The Baseball Rat: Please Don't Phone Home

By the nature of their definition, trends come and go. What is the "thing to do" now won't be so hip down the road; at least we hope so with some trends. Right now, there is a routine that happens at every major league ballpark, no matter the teams or the game situation. It's annoying and driven by ego and we just want it to stop.

The idea to put advertising behind home plate was annoying enough. Now, we're constantly bombarded with ads to buy a car, get specific tires for that car and then drive to a specific store to buy a specific kind of soda so that we can come home sit on a specific type of chair and watch a specific team on a specific type of television set. It was inevitable. And, at least it adds to the revenue stream, which brings in players like Jim Thome and Billy Wagner.

More annoying than those ads is a trend that brings in zero revenue.

I'm talking about the dweebs who feel the need to pick up their cell phone, call friends and family, have them tune into the game and then sit there waving for three innings of the ball game. Get a freakin' life! We all see you. Your friends and family undoubtedly know that you're at the game and that you have seats behind home plate and you might be seen on TV. Set up a VCR for those that miss it and you can relive the experience over and over and actually get to see the look on their faces when your face is on TV.

At least during Wednesday night's Phillies game, there was a little revenge. Behind home plate is a young girl, waving with all her might to multiple friends that she has spent the entire night calling on her cell phone. At times, she's even passing the phone to the guy next to her so he can wave and listen as people at home wave back, I guess. Even if he's not on the phone, she's getting him to wave. Anyway, it's a crucial spot in the game and Pat Burrell is at the plate. As chicky-poo is doing her best to alert the nation to the fact that she's at the game, Burrell fouls a shot straight back at her and her cell phone and into the netting. I have to admit, part of me wanted that netting to snap so that her friends would have had a memorable sound effect to go with the experience. I had to settle for the fact that she ducked and scrambled like a gold fish with a cat reaching into the bowl. With any luck, she at least dropped the cell phone and broke the thing.

The problem is getting worse. Now, people sitting down the base lines realize that they too can be annoying. When the batter steps to the plate, the camera angle is different and they can join in the annoying little game of wave to the folks at home.

There's a whole genre of wavers. There are the "oh, my gosh, I'm on TV and everyone wants to look at me instead of the game" wave. These folks are usually younger girls, who may or may not realize there is a ball game going on. They're young, so you can cut them a little slack. The "I'm too cool to wave, so I'll just sort of gently acknowledge the camera" folks are usually the younger guys. They're slouched down in their seat and it's not unusual for them to be wearing a Tommy Hilfiger hat and/or shirt. "The meek shall inherit the Earth" wavers are slightly embarrassed by the whole being on TV idea, but still, can't miss the opportunity to put the phone to their ear and let everyone know they're at the game.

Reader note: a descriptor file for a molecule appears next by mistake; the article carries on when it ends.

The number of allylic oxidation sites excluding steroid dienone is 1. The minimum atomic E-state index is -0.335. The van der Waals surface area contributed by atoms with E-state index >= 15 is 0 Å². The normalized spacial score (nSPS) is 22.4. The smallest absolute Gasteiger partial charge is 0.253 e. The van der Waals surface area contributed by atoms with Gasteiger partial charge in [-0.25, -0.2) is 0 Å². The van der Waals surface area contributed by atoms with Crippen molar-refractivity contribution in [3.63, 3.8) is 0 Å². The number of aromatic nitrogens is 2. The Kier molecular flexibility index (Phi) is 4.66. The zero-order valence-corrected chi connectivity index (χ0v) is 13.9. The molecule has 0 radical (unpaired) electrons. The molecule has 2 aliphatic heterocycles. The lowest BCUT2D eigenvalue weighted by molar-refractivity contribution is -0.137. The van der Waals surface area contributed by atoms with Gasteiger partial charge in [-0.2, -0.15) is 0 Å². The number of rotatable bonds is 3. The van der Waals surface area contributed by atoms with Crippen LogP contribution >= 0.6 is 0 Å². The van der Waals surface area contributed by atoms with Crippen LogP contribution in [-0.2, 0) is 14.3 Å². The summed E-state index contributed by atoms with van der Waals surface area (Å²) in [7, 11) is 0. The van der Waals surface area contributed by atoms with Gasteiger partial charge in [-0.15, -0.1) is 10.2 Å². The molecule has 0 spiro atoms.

The worst is when you see a guy at the game with his kid and he gives the kid the phone and teaches him the trick. Great. A whole next generation of cell phone wavers. If a Dad is teaching a kid that trick, who knows what else he's teaching him.

Equally annoying are the fans who I guess, can't afford cell phones. They make little signs that say "Hi Bob" and wave them whenever they think the camera might be on them.

Maybe, fans should have to get a license to attend games. We could make them at least go through strict check points at the ballpark. If you have a cell phone and are sitting anywhere near where a camera may hit you, the phone is confiscated. You can get it back when you leave and spend your trip home talking to everyone to find out if they saw you on television. Of course, you would be doing this while you're weaving in and out of traffic.

Also, if you're wearing a business suit, you can't get in. There are no business suits at baseball games, unless you own the team and you're sitting in your personal owners box. Even then, it's a little pompous. President Bush was at the opener in St.Louis and even he didn't wear a suit. He's the President. He could wear whatever he wants, but he knows that you don't wear a suit to a ball game. Get over it. If I was ever sitting near someone wearing a suit at a game, you know my beer is going to spill in their direction. It might even knock my ketchup, mustard and relish covered hot dog out of my hand on its way toward the guy!

Yes, while technology has improved the way games are televised, technology has also brought out the nerds in a lot of us.

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